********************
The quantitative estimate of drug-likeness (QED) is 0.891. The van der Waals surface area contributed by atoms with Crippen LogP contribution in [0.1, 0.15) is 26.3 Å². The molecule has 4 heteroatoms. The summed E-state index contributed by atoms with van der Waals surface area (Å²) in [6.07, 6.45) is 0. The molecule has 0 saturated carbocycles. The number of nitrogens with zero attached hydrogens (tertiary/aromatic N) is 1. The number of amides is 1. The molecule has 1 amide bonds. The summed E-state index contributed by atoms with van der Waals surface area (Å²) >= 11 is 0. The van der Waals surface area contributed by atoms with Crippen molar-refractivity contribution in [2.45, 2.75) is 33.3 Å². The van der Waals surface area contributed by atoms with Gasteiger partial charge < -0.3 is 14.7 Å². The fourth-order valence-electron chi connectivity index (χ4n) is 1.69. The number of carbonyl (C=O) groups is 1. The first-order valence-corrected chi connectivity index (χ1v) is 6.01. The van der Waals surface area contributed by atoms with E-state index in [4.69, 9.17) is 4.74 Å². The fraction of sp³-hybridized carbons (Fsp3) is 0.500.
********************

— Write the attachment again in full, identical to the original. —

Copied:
The quantitative estimate of drug-likeness (QED) is 0.891. The van der Waals surface area contributed by atoms with Crippen LogP contribution in [0.1, 0.15) is 26.3 Å². The molecule has 4 heteroatoms. The summed E-state index contributed by atoms with van der Waals surface area (Å²) in [6.07, 6.45) is 0. The molecule has 0 saturated carbocycles. The number of nitrogens with zero attached hydrogens (tertiary/aromatic N) is 1. The number of amides is 1. The molecule has 1 amide bonds. The summed E-state index contributed by atoms with van der Waals surface area (Å²) >= 11 is 0. The van der Waals surface area contributed by atoms with Crippen molar-refractivity contribution in [2.45, 2.75) is 33.3 Å². The van der Waals surface area contributed by atoms with Gasteiger partial charge < -0.3 is 14.7 Å². The fourth-order valence-electron chi connectivity index (χ4n) is 1.69. The number of carbonyl (C=O) groups is 1. The first-order valence-corrected chi connectivity index (χ1v) is 6.01. The van der Waals surface area contributed by atoms with E-state index in [4.69, 9.17) is 4.74 Å². The fraction of sp³-hybridized carbons (Fsp3) is 0.500.